Gallaher, Timothy , Adams, Dean , Sherratt, Emma , Attigala, Lakshmi , Klahs, Phillip , Wysocki, Bill , Burke, Sean , Duvall, Mel , Clark, Lynn .
The evolution of leaf shape in the grass family (Poaceae).
Grasses have adapted to a remarkable breadth of habitats. They are best known from open grasslands and croplands which today cover over 40% of the Earth’s terrestrial surface; however, the family also has members, including the oldest extant lineages, which are found in deeply shaded forest understories or more open woodlands. Some grasses have adapted to areas characterized by hot and arid conditions while others are able to tolerate subfreezing temperatures. In a series of studies we investigated the role of the grass leaf as an adaptive macroevolutionary structure. We used geometric morphometrics to evaluate the evolution of leaf shape as well as other characters such as leaf thickness and the presence of pseudopetioles over a new time-calibrated plastome-based phylogeny of the family. We used ancestral state reconstructions and rate of change analyses to evaluate correlations between characters, climate/habitat and photosynthetic pathway. Grasses likely originated in the forest understory over 100 MYA with broad pseudopetiolate leaves. Linear leaves evolved several times in the family beginning in the Paleocene. Several key shifts in the rate of change of leaf shape were identified. These character shifts are associated with the occupation of open habitats and greater numbers of species in the Pooideae, Chloridoideae and Andropogoneae. Likewise re-adaptation to shaded conditions involves a regain of wider leaves and pseudopetioles, as seen in the Panicoideae. These patterns strongly suggest functional constraints on leaf shape in both shady and open habitats. Further work is needed to understand the mechanisms that act upon the meristems within the developing leaf and how these interact to produce the overall structure of the organ, as well as to assess homology of the leaf blade and associated structures (e.g., pseudopetioles, collar, auricles, leaf intercalary meristems) across the family.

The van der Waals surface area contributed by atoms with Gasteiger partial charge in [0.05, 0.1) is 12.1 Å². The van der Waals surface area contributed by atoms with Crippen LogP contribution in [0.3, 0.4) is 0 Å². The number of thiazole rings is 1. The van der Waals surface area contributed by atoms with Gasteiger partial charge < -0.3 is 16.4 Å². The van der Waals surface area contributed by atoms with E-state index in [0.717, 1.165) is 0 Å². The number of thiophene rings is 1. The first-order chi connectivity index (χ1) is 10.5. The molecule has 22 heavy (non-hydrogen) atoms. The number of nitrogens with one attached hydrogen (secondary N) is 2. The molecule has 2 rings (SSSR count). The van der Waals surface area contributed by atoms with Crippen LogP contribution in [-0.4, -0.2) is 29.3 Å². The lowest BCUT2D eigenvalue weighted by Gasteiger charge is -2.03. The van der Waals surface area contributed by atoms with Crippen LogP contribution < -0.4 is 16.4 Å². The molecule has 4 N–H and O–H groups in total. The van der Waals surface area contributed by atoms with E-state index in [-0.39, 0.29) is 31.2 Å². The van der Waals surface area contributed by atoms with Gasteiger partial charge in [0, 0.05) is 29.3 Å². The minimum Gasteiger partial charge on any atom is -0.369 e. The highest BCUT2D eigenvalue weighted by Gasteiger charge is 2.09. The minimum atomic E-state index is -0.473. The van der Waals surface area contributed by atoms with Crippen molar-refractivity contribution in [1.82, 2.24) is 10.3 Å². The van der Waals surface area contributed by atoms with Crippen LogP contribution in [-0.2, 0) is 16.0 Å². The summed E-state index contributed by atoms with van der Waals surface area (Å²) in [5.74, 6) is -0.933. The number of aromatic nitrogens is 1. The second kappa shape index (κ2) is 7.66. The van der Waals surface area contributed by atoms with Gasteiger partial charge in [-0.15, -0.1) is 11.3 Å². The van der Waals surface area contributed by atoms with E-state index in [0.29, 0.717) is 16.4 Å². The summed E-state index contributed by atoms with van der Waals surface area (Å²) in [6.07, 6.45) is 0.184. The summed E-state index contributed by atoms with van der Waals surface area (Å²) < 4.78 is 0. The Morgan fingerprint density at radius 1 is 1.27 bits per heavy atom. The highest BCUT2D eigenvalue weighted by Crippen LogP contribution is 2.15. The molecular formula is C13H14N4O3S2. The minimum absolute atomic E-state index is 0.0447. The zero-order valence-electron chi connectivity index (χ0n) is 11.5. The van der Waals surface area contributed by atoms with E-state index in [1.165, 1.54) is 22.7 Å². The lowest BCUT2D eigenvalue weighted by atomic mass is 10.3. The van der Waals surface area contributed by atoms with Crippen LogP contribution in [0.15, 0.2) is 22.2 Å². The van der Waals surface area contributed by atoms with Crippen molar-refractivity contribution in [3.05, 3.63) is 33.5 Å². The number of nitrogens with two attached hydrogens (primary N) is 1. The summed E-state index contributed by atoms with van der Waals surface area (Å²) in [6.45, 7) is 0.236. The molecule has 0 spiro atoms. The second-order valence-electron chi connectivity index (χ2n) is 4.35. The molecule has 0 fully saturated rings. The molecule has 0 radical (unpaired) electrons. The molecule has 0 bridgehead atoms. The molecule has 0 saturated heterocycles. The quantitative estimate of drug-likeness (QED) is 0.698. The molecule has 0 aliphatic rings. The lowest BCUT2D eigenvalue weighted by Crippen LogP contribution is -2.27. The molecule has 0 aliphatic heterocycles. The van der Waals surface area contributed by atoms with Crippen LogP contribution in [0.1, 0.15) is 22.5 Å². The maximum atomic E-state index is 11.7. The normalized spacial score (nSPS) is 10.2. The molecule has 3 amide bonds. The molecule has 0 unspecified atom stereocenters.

1 - Iowa State University, EEOB, 251 Bessey Hall, Ames, IA, 50011, USA
2 - Iowa State University, EEOB, 2220 Osborn Dr., Room 251 Bessey Hall, Ames, IA, 50011, United States
3 - The Australian National University, Division of Evolution, Ecology & Genetics, Research School of Biology, 116 Daley Road, Acton, ACT, 2601, Australia
4 - Iowa State University, Ecology Evolution and Organismal Biology, 2200 Osborn Dr. , Room 251 Bessey , Ames, IA, 50011-4009, USA
5 - Iowa State University, Ecology and Evolutionary Biology, 2200 Osborn Dr., 251 Bessey Hall, Ames, IA, 50011-4009, USA
6 - Northern Illinois University, Department Of Biological Sciences, 1425 W. Lincoln Hwy, DeKalb, IL, 60115, United States
7 - Northern Illinois University, Department of Biological Sciences, 1425 W. Lincoln Hwy, DeKalb, IL, 60115, USA
8 - Iowa State University, 2220 Osborn Dr., Room 251 Bessey Hall, Ames, IA, 50011-4009, United States
Presentation Type: Oral Paper
Candidate for Awards:None